- 8 soft pretzels, warmed
- Cubed and seeded rye bread, cornichons and other pickled vegetables, for serving
Directions: In a medium skillet, cook the chopped pancetta over moderately high heat, stirring occasionally, until it is crisp, about 8 minutes. Using a slotted spoon, transfer the pancetta to a plate. Pour off all but 1 tablespoon of the fat in the skillet. Add the sliced onion, cover and cook over moderate heat until it is softened, about 5 minutes. Add 2 tablespoons of water to the skillet and cook, stirring occasionally, until the onion is lightly browned, about 5 minutes longer. Stir in the cumin and season the onion with salt and pepper.
In a bowl, toss the cheese with the flour. In a medium saucepan, bring the wine to a simmer over moderate heat. Add the cheese in handfuls and stir constantly until each batch is completely melted before adding more. Cook, stirring vigorously, until creamy, about 2 minutes longer. Stir in the pancetta and half of the onion and season generously with pepper. Float the remaining onion on top of the fondue and serve with warm pretzels, rye bread cubes, cornichons, and pickled vegetables.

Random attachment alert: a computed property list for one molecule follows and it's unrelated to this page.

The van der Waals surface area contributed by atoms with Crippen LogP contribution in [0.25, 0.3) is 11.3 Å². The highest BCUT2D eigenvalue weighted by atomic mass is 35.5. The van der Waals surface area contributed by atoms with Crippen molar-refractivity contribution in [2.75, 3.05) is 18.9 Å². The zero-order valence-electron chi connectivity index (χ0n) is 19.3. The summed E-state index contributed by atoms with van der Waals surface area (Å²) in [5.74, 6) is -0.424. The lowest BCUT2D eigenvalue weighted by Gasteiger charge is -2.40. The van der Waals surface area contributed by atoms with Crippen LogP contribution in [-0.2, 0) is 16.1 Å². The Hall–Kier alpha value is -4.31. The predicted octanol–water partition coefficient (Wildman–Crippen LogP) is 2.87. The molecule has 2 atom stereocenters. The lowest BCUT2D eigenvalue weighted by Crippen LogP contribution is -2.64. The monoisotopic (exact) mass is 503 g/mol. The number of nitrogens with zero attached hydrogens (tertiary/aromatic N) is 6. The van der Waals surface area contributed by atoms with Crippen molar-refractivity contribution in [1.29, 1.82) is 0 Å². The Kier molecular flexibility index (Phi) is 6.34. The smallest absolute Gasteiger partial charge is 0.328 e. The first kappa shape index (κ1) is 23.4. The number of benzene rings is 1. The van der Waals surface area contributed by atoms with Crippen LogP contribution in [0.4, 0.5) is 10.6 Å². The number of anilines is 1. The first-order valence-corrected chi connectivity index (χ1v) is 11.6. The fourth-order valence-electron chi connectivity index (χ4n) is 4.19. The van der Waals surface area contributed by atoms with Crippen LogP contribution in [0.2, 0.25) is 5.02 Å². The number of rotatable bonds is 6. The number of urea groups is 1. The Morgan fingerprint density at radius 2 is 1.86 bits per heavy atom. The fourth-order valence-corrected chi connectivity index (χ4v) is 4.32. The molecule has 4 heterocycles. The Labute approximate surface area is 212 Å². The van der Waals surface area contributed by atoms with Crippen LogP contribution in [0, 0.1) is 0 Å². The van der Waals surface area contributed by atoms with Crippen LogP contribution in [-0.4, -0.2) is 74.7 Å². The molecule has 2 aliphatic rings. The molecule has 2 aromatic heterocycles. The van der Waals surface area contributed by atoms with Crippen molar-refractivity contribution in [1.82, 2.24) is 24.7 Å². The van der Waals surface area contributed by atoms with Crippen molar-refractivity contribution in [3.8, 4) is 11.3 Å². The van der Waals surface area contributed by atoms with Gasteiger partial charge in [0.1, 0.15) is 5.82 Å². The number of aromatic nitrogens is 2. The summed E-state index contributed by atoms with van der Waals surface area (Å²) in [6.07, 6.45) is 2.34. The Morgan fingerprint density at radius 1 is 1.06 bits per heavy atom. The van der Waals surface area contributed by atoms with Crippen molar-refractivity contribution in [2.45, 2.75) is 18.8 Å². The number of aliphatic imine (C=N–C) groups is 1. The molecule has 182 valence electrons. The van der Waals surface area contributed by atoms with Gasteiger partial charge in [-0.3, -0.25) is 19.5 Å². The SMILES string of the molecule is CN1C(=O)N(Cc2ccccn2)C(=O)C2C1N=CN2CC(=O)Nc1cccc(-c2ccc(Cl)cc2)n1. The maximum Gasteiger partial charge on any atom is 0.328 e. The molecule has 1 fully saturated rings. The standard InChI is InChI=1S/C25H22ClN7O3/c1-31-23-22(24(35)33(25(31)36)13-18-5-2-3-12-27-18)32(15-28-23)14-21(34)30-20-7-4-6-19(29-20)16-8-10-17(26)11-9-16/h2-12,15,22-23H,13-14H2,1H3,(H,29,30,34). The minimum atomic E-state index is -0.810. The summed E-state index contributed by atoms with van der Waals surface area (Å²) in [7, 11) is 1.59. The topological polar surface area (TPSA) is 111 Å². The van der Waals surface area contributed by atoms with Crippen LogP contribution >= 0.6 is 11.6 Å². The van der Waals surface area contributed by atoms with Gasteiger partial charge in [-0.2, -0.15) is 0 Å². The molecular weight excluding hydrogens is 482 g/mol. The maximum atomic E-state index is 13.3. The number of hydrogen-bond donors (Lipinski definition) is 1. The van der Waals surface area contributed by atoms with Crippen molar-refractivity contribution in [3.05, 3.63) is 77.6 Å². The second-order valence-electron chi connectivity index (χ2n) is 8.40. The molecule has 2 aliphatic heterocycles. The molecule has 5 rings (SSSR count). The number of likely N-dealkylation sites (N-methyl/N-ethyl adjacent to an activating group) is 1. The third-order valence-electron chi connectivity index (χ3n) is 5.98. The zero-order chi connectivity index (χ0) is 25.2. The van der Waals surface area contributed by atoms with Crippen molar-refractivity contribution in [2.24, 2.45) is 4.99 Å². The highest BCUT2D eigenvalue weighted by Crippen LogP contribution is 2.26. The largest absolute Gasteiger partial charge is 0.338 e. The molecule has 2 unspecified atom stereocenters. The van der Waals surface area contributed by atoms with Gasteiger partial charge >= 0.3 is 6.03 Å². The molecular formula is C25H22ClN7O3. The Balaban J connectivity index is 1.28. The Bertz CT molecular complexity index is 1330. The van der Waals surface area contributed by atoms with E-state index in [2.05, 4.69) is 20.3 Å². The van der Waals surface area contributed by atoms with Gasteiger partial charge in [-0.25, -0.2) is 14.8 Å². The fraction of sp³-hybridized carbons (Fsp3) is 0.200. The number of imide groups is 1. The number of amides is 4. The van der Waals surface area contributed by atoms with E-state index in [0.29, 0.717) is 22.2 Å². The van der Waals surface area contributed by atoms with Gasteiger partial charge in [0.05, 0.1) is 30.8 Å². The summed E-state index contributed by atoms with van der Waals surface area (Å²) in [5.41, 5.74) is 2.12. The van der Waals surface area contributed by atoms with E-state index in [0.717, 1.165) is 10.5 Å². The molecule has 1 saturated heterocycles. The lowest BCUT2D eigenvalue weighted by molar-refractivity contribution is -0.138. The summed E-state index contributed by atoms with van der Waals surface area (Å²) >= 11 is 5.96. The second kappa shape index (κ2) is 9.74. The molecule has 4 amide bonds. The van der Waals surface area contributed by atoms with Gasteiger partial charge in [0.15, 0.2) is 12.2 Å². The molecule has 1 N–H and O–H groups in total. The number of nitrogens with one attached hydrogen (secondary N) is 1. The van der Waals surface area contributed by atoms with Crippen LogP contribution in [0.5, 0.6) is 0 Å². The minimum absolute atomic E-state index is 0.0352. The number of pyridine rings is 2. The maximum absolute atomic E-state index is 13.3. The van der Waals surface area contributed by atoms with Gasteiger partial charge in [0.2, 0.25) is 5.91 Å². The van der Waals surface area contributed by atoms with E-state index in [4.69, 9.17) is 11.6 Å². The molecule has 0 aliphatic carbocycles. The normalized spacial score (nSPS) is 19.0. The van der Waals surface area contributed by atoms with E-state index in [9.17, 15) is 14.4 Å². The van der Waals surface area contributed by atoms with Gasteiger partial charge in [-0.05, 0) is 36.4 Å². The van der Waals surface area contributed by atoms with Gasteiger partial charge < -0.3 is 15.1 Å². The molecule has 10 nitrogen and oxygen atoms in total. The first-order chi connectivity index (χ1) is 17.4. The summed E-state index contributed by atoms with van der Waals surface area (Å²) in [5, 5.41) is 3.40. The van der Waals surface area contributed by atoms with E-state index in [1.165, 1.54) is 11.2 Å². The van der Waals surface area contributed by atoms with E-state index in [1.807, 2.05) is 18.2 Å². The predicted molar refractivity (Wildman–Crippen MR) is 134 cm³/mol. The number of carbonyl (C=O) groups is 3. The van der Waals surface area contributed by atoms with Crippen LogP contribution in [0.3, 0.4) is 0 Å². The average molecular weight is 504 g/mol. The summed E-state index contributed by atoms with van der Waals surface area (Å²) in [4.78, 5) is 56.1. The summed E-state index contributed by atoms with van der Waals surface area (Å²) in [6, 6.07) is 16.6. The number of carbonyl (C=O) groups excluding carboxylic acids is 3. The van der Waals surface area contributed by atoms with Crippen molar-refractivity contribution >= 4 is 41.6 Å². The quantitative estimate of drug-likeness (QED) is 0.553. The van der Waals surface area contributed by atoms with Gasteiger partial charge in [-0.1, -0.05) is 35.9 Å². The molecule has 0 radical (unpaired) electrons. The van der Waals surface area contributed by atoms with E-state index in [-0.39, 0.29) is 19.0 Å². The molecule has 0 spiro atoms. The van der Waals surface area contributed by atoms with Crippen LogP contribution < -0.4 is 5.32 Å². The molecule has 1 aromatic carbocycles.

Recommended wine pairings: To balance the pickled vegetables and to add some heft to the spicy notes of this dish, we’re in favor of introducing a little fruit into the mix. Try a 2008 Reilly’s Barking Mad Riesling, which is perfectly dry with just a hint of sugar on the finish.
8. Champagne Cheddar Fondue
The fondue from Whole Foods has a double dose of champagne flavor. First it appears in champagne cheddar cheese, a specialty cheese you can find in the grocery store. Next you’ll use a sparkling wine or champagne where wine or beer appeared in earlier recipes. It will serve 6.
- 2 cups shredded Champagne Cheddar (about 8 ounces)
- 1 tablespoon cornstarch
- ½ cup Champagne or sparkling wine
- 1 clove garlic, slivered
- 2 tablespoons chopped fresh parsley
- Toasted baguette slices or cubes
- Slice apples and/or pears
Directions: In a medium bowl, toss cheese with cornstarch. Set aside. In a medium saucepan, bring Champagne to a boil over medium-high heat. Add cheese mixture, parsley and garlic. Reduce heat to medium-low. Stir constantly until cheese is melted and mixture has thickened, about 3 to 5 minutes.
Keep warm in a fondue pot or on the stove and serve with bread and fruit for dipping.
Recommended wine pairings: Several wines will work here, so experiment and see which combination you like best. Some of our favorites are Cabernet Sauvignon, Merlot, Pinot Noir, and Riesling. For specific bottles, we’re partial to a 2013 Letterpress Pinot Noir or a 2010 Lorenz Symphony German Riesling.